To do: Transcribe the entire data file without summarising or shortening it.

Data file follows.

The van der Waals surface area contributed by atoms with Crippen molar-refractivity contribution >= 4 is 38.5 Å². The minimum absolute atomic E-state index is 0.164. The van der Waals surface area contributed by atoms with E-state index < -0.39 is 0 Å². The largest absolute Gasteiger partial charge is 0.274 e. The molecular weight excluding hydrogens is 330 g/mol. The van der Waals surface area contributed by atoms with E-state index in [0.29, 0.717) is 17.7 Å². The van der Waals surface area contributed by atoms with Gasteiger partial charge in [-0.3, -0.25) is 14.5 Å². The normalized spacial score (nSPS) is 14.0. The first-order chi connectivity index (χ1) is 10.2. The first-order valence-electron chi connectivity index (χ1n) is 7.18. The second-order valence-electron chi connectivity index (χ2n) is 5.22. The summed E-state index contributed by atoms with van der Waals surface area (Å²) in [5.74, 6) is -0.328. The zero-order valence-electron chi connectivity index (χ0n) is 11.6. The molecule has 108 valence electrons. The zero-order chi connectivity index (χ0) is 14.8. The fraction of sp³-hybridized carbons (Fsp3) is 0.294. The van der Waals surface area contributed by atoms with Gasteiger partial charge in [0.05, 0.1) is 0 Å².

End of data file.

The van der Waals surface area contributed by atoms with Crippen molar-refractivity contribution >= 4 is 38.5 Å². The minimum absolute atomic E-state index is 0.164. The van der Waals surface area contributed by atoms with E-state index < -0.39 is 0 Å². The largest absolute Gasteiger partial charge is 0.274 e. The molecular weight excluding hydrogens is 330 g/mol. The van der Waals surface area contributed by atoms with E-state index in [0.29, 0.717) is 17.7 Å². The van der Waals surface area contributed by atoms with Gasteiger partial charge in [-0.3, -0.25) is 14.5 Å². The normalized spacial score (nSPS) is 14.0. The first-order chi connectivity index (χ1) is 10.2. The first-order valence-electron chi connectivity index (χ1n) is 7.18. The second-order valence-electron chi connectivity index (χ2n) is 5.22. The summed E-state index contributed by atoms with van der Waals surface area (Å²) in [5.74, 6) is -0.328. The zero-order valence-electron chi connectivity index (χ0n) is 11.6. The molecule has 108 valence electrons. The zero-order chi connectivity index (χ0) is 14.8. The fraction of sp³-hybridized carbons (Fsp3) is 0.294. The van der Waals surface area contributed by atoms with Gasteiger partial charge in [0.05, 0.1) is 0 Å².